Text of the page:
LSU has put together a rather impressive 2018 signing class. In addition to star power, Tigers coach Ed Orgeron added quality prospects at key positions of need.
Keep in mind that the Tigers said goodbye to a handful of contributors from the 2017 season, including their starting quarterback and running back, the leading receiver, a trio of starting offensive linemen, five members of the front seven and a pair of cornerbacks.
LSU will be forced to reload at several important positions and may have to turn to some freshmen to step up. Here’s a look at the top candidates:
Badara Traore, tackle
LSU lost three starting linemen from a year ago, including both of its tackles. Because of left tackle KJ Malone’s left knee injury, then-freshman Saahdiq Charles was thrust into a starting role and thrived.
Charles should hold onto the starting job on the left side, but with Toby Weathersby off to the NFL, there will be stiff competition to fill his spot. Sophomore Jakori Savage and junior Adrian Magee should both compete with Badara Traore for the other starting tackle position. Magee is the most experienced, spending time as the sixth man off the bench in 2017. Savage has continued to develop behind the scenes and may be ready to claim a starting role under new offensive line coach James Cregg.
However, it’s hard to discount Traore, the No. 1-ranked JUCO tackle. The 6-foot-8, 315-pound Traore has an NFL frame and picked LSU because of the opportunities available. A strong spring could land Traore a starting job.
Terrace Marshall Jr., wide receiver
LSU lost two of its top four receivers from a season ago, including potential high-round draft selection DJ Chark. The team inked four quality wide receivers in its 2018 signing class, most notably 5-star Terrace Marshall Jr., who is already on campus.
Although Marshall is still rehabbing an early season injury to his left ankle/leg from September, he should be full-go for spring ball. That’ll give him a leg up on Jaray Jenkins, Ja’Marr Chase and Kenan Jones in getting acclimated to Steve Ensminger’s pass-heavy offense.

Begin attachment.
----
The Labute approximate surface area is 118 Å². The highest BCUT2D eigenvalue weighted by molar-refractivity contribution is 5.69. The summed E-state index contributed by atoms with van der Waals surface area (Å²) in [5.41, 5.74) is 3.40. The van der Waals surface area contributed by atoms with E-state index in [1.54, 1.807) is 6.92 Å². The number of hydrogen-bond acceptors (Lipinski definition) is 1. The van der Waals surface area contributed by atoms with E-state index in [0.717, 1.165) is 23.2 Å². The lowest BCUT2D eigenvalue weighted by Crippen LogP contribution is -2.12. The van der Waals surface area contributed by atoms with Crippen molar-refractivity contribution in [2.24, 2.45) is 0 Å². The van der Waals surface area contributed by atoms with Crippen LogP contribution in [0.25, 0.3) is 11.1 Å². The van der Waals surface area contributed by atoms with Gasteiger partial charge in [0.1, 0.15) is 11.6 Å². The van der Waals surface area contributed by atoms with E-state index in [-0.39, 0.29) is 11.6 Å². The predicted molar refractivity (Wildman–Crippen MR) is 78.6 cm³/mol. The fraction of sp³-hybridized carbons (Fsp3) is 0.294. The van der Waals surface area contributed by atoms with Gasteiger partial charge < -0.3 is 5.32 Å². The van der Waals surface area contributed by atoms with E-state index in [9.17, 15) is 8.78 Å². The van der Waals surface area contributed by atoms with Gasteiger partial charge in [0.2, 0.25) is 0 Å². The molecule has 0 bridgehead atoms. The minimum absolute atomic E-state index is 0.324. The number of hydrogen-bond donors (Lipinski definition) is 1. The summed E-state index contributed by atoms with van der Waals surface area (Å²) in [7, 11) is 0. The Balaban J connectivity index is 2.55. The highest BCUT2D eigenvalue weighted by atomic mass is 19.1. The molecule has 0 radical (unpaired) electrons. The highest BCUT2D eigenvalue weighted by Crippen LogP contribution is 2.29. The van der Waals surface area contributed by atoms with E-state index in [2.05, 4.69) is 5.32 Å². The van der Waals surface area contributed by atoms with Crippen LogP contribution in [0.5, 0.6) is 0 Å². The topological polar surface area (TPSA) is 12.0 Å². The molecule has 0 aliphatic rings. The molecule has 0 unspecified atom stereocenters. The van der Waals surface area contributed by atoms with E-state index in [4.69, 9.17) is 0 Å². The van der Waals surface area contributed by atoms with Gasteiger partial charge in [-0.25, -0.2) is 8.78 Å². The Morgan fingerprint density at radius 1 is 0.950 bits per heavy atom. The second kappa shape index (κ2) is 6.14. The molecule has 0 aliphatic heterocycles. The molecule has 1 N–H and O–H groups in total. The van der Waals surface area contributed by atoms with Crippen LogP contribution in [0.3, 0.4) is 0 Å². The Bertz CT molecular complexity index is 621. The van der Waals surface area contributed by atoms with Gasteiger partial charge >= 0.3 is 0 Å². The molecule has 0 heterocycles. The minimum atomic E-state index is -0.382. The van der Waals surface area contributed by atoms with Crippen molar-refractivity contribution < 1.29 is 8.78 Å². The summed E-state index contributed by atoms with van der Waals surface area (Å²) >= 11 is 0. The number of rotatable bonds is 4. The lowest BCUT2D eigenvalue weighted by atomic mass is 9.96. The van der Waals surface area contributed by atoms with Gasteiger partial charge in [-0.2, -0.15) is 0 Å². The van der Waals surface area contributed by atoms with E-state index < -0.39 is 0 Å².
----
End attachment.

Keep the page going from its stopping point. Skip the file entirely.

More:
At 6-foot-3 and 200 pounds, Marshall has an SEC frame and unrivaled work ethic. His biggest obstacle will be beating out experienced contributors such as Stephen Sullivan, Dee Anderson and Drake Davis for snaps, not to mention sophomores Racey McMath and Justin Jefferson. From a pure talent perspective, Marshall could be in line for an expanded role for playing time right away.
Kelvin Joseph, defensive back
Both Donte Jackson and Kevin Toliver declared for the 2018 NFL Draft, leaving Greedy Williams as the only cornerback with a role clearly defined heading into 2018.
Kary Vincent Jr. is the favorite to replace Jackson as the nickel, while Kristian Fulton is an easy pick for a breakout season. However, that’s assuming the former 5-star prospect will return to the field in 2018 after missing 2017 because of undisclosed reasons.
But let’s not rule out incoming freshman Kelvin Joseph either.
Joseph was projected to begin his LSU career as a nickel safety, but after the team missed on Patrick Surtain Jr. and Mario Goodrich III on Signing Day, a greater need surfaced outside at cornerback. At 6-foot-2 and 190 pounds, Joseph has a has a long, muscular build, which should allow him to jam receivers at the point of attack. He has experience in multiple spots across the secondary, but will need some fine-tuning before he perfects his craft at corner. Joseph is physical and also excels in man-to-man coverage. Under defensive backs coach Corey Raymond, his biggest challenge will be learning to use his aggressiveness to force turnovers without getting beat downfield.
Joseph could wind up starting right away, and if not, should carve out a signature role in the secondary, playing in a variety of roles, along with Williams, Vincent and Fulton.
Chris Curry, running back
Derrius Guice and Darrel Williams are gone, so LSU’s backfield features new faces and a ton of inexperience. Senior Nick Brossette should be considered the early favorite to lead the team in carries, but it’s unclear how this committee will be sorted out leading into the season opener against Miami in Arlington, Texas.
Clyde Edwards-Helaire will assume a bigger role. He will be a major asset in Ensminger’s passing offense, but he also can run between the tackles. It would not be surprising to see a freshman such as Chris Curry also secure some snaps.
Curry already may be LSU’s toughest ball carrier. He runs hard and downhill, which we have yet to see from an upperclassman such as Brossette thus far. A strong fall camp could propel Curry up the depth chart and into what should be a backfield by committee.
Cole Tracy, kicker
We know about LSU’s kicking troubles. Jack Gonsoulin and Connor Culp were a combined 16 of 27 a year ago on field-goal attempts, including an 11 of 19 mark from 30 or more yards.
Orgeron made a controversial decision to add Assumption College transfer Cole Tracy during the early signing period in December to bolster the Tigers kicking game. Tracy connected on 27 of 29 field goals last season, including a long of 53 yards. He also drilled all 67 of his extra-point attempts.
Based on statistics and the decision to give Tracy one of only 25 allotted scholarships in the 2018 class, he already may have a leg up on the competition.
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